No Big BenefitEditor: Baltimore County paid $24,400...

THE BALTIMORE SUN

No Big Benefit

Editor: Baltimore County paid $24,400 for a Lincoln Town Car for its county executive in 1989. The county sold it in 1991 for $10,300, minus auction expenses to replace it with a Ford costing $15,900.

I hope County Executive Roger Hayden's handling of other county fiscal matters is more cost-effective than this one.

oseph C. Rohe.

White Marsh.

Road Plan Menaces Canal

Editor: I was dismayed to read of plans to develop a portion of the C&O; Canal near Cumberland by building a highway alongside of it with access to historic sites. A careful reader may ponder the wisdom of building a highway next to a historic canal.

The concept becomes all the more questionable given the existence of State Rte. 51, which now assures immediate access to the canal and towpath. Your correspondent failed to mention the existence of the incumbent roadway.

I have hiked and run on the towpath of said canal many times through the remote and fantastic wilderness between Cumberland and Paw Paw, W.Va.

There is not the slightest inconvenience in obtaining access to the canal. There is no traffic to speak of on State Rte. 51. Parking lots abound. Signs are well posted.

A state that is sinking into the red can ill afford the Sisyphean upkeep of its existing transportation infrastructure. Upgrading access to the C&O; Canal via an expensive and redundant highway would only ruin this interesting and attractive locality.

This is certainly contrary to the intent of William O. Douglas and others, who wanted to conserve the canal in its unique natural state.

P. Rodney Schlitz Jr.

Baltimore.

Maryland Shield

Editor: Operation Maryland Shield, an intensive program to assist families of Maryland military personnel serving in the Persian Gulf, was announced by Gov. William Donald Schaefer at a press conference on Feb. 14.

The program resulted from the governor's concern for those families, particularly those of members of the National Guard and Reserves, who were left to maintain households and care for children in most cases with a reduction in income.

The plight of these families was described in an editorial in The Sun on Feb. 24. Unfortunately, the piece did not let these families in Maryland know that their state government has a program for them and how they can take advantage of it. Indeed, while lauding the efforts of organizations as far away as Cleveland, the editorial implied that Maryland was doing little or nothing on their behalf.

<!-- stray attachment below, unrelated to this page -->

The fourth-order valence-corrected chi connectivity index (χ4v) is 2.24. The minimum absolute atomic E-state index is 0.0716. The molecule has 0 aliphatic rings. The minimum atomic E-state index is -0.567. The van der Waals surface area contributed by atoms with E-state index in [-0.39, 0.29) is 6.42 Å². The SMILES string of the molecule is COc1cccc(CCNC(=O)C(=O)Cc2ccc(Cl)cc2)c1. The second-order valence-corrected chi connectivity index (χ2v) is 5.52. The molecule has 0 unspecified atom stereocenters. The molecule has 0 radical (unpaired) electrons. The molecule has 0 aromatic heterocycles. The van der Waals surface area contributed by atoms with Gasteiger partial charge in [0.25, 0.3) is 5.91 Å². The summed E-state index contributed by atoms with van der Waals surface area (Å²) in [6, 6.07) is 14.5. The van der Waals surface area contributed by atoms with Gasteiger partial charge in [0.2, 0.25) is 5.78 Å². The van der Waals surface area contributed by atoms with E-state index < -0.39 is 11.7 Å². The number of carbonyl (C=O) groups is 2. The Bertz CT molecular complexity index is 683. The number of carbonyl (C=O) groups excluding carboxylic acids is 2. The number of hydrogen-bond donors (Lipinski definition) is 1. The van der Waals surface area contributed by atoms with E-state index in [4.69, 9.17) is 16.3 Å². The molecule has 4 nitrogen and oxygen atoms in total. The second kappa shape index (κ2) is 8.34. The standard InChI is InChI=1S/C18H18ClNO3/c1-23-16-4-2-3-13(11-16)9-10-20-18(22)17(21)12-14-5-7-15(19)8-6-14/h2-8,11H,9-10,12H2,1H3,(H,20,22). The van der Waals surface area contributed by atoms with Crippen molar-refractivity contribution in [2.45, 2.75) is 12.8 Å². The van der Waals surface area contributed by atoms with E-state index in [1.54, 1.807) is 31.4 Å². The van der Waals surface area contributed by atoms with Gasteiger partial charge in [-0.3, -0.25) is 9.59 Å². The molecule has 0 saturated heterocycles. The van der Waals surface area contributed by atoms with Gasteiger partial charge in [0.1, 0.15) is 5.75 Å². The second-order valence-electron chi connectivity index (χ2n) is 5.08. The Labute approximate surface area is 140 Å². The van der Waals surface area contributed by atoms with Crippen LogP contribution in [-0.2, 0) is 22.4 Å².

Ironically, the editorial appeared the day after a Maryland Shield Family Services Day held for these families at the Ruhl Armory in Towson went unreported in The Sun, even though one of its reporters was at the event.

We do not expect a pat on the back from The Sun for our efforts. We would hope, however, that if its concern for Maryland's military families is sincere, it would help us get the word out that help is available.

Perhaps, through this letter, we can invite any family member who needs financial, housing, job search, medical, or any other family support assistance to call Operation Maryland Shield on 1-800-564-9991.

uther Starnes.

Annapolis.

The writer is the governor's coordinator of citizens' services.

Children Need Their 'Mommie Warriors'

Editor: "Men and women at war in Saudi Arabia" -- those words ring sweetly in my feminist ears. Alongside the joy, however, is a sour note. Women warriors are often mothers as well. "Mommie warriors" is a concept that curdles my soul and screeches disharmony in my ears.

Perhaps my credibility as a feminist will be challenged, but I don't believe mothers should be in the military and definitely should not be going to war. Being a mother is a full-time commitment, not one that can take second fiddle to a military career, a demanding 24-hour per day job. Children cannot be put on hold until it is convenient to care for them. They need love

and attention all the time, not just when a military commitment allows. To send a woman to war would not only risk her life but cause her children undue heartache while she is gone. If she fails to survive the war, her children's lives could be shattered, possibly maiming them for life.